Government to infuse NIS 16 m. into east Jerusalem’s City of David park

National park in primarily Arab neighborhood of Silwan is owned by right-wing Jewish group aiming to strengthen Jewish ties to J'lem.

City of David 521 (photo credit: Courtesy City of David)
City of David 521
(photo credit: Courtesy City of David)
The Tourism Ministry and Prime Minister’s Office, in coordination with the Jerusalem Municipality, will infuse approximately NIS 16 million into the development of a national park owned by a right-wing group in the primarily Arab east Jerusalem neighborhood of Silwan.
The City of David National Park is privately owned by the Ir David Foundation, an association that aims to strengthen the Jewish connection to Jerusalem and renew the Jewish community in the City of David.
All construction and development within the park will be overseen by the Nature and Parks Authority and the Antiquities Authority.
According to the ministry, roughly half of the park’s funding will come from the Prime Minister’s Office, with an additional NIS 5 million from the ministry itself.
The municipality will add an additional NIS 1.4 million, with the remaining funds being donated privately.
“The City of David is one of Jerusalem’s most popular sites, as well as one the most important in the world,” the municipality said in a statement released Sunday. “The Tourism Ministry decided to convert some of the funds allocated to it by the municipality for the project, which had been earmarked for building more walkways at the site.”
Meretz city councilman Dr. Meir Margalit, who holds the east Jerusalem portfolio, cited two concerns over the announcement.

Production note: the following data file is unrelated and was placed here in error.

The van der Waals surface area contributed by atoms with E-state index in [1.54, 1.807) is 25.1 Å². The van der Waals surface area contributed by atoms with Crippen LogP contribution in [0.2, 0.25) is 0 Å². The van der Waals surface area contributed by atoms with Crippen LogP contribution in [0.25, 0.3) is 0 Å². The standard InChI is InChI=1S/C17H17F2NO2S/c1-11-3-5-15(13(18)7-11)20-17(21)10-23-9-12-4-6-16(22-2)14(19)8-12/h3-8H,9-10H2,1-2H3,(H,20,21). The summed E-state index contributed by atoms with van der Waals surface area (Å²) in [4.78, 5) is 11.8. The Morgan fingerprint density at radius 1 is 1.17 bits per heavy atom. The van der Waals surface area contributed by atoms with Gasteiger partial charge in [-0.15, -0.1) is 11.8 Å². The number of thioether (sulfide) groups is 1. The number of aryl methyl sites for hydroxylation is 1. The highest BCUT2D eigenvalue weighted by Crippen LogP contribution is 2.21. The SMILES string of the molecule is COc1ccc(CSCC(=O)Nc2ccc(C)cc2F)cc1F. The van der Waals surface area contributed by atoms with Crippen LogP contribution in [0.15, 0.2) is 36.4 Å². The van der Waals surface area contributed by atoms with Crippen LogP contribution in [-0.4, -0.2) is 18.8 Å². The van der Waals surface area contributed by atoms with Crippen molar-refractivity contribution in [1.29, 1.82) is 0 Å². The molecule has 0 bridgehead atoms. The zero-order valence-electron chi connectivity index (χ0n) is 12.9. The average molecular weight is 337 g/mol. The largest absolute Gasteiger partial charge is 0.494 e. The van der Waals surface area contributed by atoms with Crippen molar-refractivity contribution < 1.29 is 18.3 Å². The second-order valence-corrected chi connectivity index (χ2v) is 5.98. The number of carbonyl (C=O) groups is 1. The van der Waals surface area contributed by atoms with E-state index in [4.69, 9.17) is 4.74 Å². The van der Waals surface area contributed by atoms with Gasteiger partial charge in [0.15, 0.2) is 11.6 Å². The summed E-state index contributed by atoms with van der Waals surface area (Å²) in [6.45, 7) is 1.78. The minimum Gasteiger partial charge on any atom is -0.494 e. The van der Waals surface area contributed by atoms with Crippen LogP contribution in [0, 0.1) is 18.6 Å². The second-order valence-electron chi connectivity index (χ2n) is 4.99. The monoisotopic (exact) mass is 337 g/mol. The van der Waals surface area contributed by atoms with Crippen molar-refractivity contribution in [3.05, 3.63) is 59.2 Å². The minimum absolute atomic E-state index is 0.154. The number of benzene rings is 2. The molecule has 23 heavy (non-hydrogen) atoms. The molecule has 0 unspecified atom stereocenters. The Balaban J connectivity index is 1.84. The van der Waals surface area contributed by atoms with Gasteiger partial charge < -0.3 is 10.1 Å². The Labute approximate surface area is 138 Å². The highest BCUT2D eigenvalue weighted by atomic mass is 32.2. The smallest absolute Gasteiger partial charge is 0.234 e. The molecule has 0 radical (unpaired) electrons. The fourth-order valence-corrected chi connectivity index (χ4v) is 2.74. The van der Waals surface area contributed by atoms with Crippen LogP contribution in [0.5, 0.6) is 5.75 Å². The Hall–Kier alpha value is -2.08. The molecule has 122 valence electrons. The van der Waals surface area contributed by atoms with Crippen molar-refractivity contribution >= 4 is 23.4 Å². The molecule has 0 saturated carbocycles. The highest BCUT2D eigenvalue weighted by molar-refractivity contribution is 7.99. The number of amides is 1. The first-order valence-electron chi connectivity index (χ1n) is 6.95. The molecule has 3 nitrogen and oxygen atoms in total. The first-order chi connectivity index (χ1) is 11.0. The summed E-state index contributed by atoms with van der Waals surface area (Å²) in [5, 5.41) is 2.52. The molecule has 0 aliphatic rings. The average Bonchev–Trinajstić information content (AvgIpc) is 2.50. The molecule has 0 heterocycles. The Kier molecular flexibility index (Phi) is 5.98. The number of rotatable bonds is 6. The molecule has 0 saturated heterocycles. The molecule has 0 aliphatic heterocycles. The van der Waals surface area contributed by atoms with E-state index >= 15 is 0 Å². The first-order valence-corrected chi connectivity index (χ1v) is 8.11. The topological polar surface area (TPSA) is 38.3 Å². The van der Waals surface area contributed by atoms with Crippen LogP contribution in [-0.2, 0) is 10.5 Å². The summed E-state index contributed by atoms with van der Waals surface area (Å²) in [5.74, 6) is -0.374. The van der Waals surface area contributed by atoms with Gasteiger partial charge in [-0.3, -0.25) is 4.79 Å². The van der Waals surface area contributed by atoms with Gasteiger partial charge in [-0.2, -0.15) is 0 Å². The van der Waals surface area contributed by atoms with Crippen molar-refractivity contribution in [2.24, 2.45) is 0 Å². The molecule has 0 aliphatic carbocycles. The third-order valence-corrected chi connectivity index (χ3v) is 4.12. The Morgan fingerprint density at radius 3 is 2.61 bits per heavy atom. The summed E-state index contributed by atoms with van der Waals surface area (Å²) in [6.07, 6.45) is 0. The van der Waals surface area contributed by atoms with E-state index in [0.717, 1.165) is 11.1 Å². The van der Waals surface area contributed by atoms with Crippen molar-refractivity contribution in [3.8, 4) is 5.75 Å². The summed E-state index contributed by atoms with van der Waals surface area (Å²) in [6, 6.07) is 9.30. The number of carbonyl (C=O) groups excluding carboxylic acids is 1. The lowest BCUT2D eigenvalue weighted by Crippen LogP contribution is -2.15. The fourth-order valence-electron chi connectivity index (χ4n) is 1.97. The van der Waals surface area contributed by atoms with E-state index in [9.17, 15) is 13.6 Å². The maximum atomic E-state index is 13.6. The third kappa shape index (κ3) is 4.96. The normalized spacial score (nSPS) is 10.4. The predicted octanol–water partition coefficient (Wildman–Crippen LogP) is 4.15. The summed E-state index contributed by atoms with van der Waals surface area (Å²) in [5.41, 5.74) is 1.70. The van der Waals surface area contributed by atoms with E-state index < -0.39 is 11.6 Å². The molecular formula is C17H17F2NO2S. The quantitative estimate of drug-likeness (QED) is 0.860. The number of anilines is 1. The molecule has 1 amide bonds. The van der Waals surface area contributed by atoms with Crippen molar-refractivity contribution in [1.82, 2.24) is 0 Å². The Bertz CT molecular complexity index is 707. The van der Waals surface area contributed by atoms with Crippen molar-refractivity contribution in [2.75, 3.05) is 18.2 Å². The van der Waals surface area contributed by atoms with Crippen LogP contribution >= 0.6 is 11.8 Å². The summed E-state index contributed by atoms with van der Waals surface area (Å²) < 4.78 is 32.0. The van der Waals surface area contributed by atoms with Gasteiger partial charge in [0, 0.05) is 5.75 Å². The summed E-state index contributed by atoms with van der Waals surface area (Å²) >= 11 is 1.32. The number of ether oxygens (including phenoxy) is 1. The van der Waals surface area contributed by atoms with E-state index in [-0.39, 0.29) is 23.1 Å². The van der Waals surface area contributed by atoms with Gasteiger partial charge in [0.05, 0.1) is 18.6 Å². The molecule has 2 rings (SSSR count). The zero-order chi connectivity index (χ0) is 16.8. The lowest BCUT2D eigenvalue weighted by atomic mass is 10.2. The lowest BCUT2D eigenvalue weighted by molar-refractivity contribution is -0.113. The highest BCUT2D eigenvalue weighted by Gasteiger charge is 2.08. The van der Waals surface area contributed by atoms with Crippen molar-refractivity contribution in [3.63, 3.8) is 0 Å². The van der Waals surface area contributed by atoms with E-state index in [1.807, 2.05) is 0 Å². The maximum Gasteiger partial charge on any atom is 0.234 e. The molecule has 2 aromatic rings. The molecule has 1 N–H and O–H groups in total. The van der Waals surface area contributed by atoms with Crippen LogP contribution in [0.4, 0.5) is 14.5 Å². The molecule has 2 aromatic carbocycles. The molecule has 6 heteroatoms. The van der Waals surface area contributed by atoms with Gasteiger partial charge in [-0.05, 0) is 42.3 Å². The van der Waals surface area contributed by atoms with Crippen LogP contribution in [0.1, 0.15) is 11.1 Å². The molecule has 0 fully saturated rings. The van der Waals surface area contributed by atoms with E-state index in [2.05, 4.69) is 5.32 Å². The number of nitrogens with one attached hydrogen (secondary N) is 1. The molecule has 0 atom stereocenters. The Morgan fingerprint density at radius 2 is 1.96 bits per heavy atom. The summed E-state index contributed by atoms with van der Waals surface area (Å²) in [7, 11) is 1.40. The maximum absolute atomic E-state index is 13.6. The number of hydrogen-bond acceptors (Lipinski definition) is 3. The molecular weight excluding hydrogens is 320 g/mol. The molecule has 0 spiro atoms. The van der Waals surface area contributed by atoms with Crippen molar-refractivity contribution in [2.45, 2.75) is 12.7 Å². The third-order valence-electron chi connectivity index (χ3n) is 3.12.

“The problem with this project is not investing in a park like this in a historical place like this,” said Margolit by phone Sunday. “The problem is that the right-wing is systematically taking ownership of this historical place and turning it into a settlement.”
Margolit continued, “This is a problematic process that can also be seen in other places, such as the Western Wall, where the Orthodox have increasingly taken ownership from the secular. The same process is happening in the City of David with Palestinian rights.”
Margolit cautioned that such a move could create an “explosive” situation.
“[The government] must be very, very careful because this is also a Palestinian village and we must be sensitive, because a situation like this one can become very explosive,” he said.
While the municipality commended the government’s decision to develop the park, it was equally quick to note that no new budget increases – beyond the amounts approved in previous years – were allocated by the city’s finance committee.
In a statement, Jerusalem Deputy Mayor and financial committee chairman David Hadari lauded the announcement.
“There will be no compromises concerning Jerusalem. We must continue to build and develop all parts of Jerusalem,” he said.
The City of David Visitor’s Center is ranked among the top five tourist attractions in Israel, having grown from 25,000 visitors in 2001 to 350,000 visitors in 2008.
An additional NIS 150,000 will be allocated by the government to construct a mikve, or ritual bath, in the Jewish neighborhood of Nof Tzion, located in the Arab quarter Jebl Mukaber.